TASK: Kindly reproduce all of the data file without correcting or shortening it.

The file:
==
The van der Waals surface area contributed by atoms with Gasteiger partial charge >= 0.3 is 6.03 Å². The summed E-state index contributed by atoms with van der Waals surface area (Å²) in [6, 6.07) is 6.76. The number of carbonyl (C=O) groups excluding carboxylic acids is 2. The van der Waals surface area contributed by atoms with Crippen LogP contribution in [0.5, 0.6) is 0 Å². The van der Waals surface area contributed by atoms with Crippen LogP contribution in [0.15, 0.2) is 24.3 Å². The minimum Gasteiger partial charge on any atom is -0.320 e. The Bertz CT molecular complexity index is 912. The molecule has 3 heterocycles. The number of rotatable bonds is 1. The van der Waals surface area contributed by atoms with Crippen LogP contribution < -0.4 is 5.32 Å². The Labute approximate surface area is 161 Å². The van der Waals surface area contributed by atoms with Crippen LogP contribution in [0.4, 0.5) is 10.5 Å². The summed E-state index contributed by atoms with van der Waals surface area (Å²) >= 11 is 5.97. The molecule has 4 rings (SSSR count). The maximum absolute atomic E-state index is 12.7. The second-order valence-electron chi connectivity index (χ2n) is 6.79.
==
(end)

The van der Waals surface area contributed by atoms with Gasteiger partial charge >= 0.3 is 6.03 Å². The summed E-state index contributed by atoms with van der Waals surface area (Å²) in [6, 6.07) is 6.76. The number of carbonyl (C=O) groups excluding carboxylic acids is 2. The van der Waals surface area contributed by atoms with Crippen LogP contribution in [0.5, 0.6) is 0 Å². The van der Waals surface area contributed by atoms with Crippen LogP contribution in [0.15, 0.2) is 24.3 Å². The minimum Gasteiger partial charge on any atom is -0.320 e. The Bertz CT molecular complexity index is 912. The molecule has 3 heterocycles. The number of rotatable bonds is 1. The van der Waals surface area contributed by atoms with Crippen LogP contribution < -0.4 is 5.32 Å². The Labute approximate surface area is 161 Å². The van der Waals surface area contributed by atoms with Crippen LogP contribution in [0.4, 0.5) is 10.5 Å². The summed E-state index contributed by atoms with van der Waals surface area (Å²) >= 11 is 5.97. The molecule has 4 rings (SSSR count). The maximum absolute atomic E-state index is 12.7. The second-order valence-electron chi connectivity index (χ2n) is 6.79.